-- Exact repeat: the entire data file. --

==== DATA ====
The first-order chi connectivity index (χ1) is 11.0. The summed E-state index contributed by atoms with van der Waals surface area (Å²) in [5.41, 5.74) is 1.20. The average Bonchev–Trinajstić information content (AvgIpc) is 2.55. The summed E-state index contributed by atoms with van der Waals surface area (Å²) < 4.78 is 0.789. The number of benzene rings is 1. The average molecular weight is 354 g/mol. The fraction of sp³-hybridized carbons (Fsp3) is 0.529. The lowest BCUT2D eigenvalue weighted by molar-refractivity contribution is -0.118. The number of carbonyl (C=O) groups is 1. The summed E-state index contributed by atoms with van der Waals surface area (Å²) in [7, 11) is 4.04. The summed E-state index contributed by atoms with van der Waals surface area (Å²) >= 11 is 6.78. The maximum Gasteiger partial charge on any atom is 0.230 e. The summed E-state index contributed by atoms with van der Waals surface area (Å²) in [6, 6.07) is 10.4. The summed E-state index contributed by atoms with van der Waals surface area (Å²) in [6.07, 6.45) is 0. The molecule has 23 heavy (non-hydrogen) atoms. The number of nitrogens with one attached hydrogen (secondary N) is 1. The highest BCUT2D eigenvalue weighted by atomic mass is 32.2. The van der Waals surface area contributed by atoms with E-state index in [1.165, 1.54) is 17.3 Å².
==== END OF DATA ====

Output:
The first-order chi connectivity index (χ1) is 11.0. The summed E-state index contributed by atoms with van der Waals surface area (Å²) in [5.41, 5.74) is 1.20. The average Bonchev–Trinajstić information content (AvgIpc) is 2.55. The summed E-state index contributed by atoms with van der Waals surface area (Å²) < 4.78 is 0.789. The number of benzene rings is 1. The average molecular weight is 354 g/mol. The fraction of sp³-hybridized carbons (Fsp3) is 0.529. The lowest BCUT2D eigenvalue weighted by molar-refractivity contribution is -0.118. The number of carbonyl (C=O) groups is 1. The summed E-state index contributed by atoms with van der Waals surface area (Å²) in [7, 11) is 4.04. The summed E-state index contributed by atoms with van der Waals surface area (Å²) >= 11 is 6.78. The maximum Gasteiger partial charge on any atom is 0.230 e. The summed E-state index contributed by atoms with van der Waals surface area (Å²) in [6, 6.07) is 10.4. The summed E-state index contributed by atoms with van der Waals surface area (Å²) in [6.07, 6.45) is 0. The molecule has 23 heavy (non-hydrogen) atoms. The number of nitrogens with one attached hydrogen (secondary N) is 1. The highest BCUT2D eigenvalue weighted by atomic mass is 32.2. The van der Waals surface area contributed by atoms with E-state index in [1.165, 1.54) is 17.3 Å².